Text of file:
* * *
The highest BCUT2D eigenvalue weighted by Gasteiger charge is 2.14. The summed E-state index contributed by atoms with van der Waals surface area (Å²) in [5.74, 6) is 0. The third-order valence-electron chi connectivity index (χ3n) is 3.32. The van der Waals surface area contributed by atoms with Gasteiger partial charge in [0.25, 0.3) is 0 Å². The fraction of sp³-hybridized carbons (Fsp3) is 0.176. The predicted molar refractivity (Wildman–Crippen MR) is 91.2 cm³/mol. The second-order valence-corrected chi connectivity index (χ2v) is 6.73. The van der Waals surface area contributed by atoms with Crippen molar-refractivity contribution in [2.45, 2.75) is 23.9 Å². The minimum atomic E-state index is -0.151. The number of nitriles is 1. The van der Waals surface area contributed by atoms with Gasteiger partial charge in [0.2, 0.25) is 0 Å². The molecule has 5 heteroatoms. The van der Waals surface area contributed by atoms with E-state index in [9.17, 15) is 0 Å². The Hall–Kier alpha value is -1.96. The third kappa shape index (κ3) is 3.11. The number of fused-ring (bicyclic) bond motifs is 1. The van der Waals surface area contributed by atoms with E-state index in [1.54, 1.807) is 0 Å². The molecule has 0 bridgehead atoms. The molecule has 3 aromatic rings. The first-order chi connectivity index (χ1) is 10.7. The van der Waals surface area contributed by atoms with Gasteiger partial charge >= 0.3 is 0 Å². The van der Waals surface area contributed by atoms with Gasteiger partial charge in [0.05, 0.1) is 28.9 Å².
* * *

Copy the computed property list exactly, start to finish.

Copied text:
The highest BCUT2D eigenvalue weighted by Gasteiger charge is 2.14. The summed E-state index contributed by atoms with van der Waals surface area (Å²) in [5.74, 6) is 0. The third-order valence-electron chi connectivity index (χ3n) is 3.32. The van der Waals surface area contributed by atoms with Gasteiger partial charge in [0.25, 0.3) is 0 Å². The fraction of sp³-hybridized carbons (Fsp3) is 0.176. The predicted molar refractivity (Wildman–Crippen MR) is 91.2 cm³/mol. The second-order valence-corrected chi connectivity index (χ2v) is 6.73. The van der Waals surface area contributed by atoms with Crippen molar-refractivity contribution in [2.45, 2.75) is 23.9 Å². The minimum atomic E-state index is -0.151. The number of nitriles is 1. The van der Waals surface area contributed by atoms with Gasteiger partial charge in [0.2, 0.25) is 0 Å². The molecule has 5 heteroatoms. The van der Waals surface area contributed by atoms with E-state index in [9.17, 15) is 0 Å². The Hall–Kier alpha value is -1.96. The third kappa shape index (κ3) is 3.11. The number of fused-ring (bicyclic) bond motifs is 1. The van der Waals surface area contributed by atoms with E-state index in [1.54, 1.807) is 0 Å². The molecule has 0 bridgehead atoms. The molecule has 3 aromatic rings. The first-order chi connectivity index (χ1) is 10.7. The van der Waals surface area contributed by atoms with Gasteiger partial charge >= 0.3 is 0 Å². The van der Waals surface area contributed by atoms with Gasteiger partial charge in [0.05, 0.1) is 28.9 Å².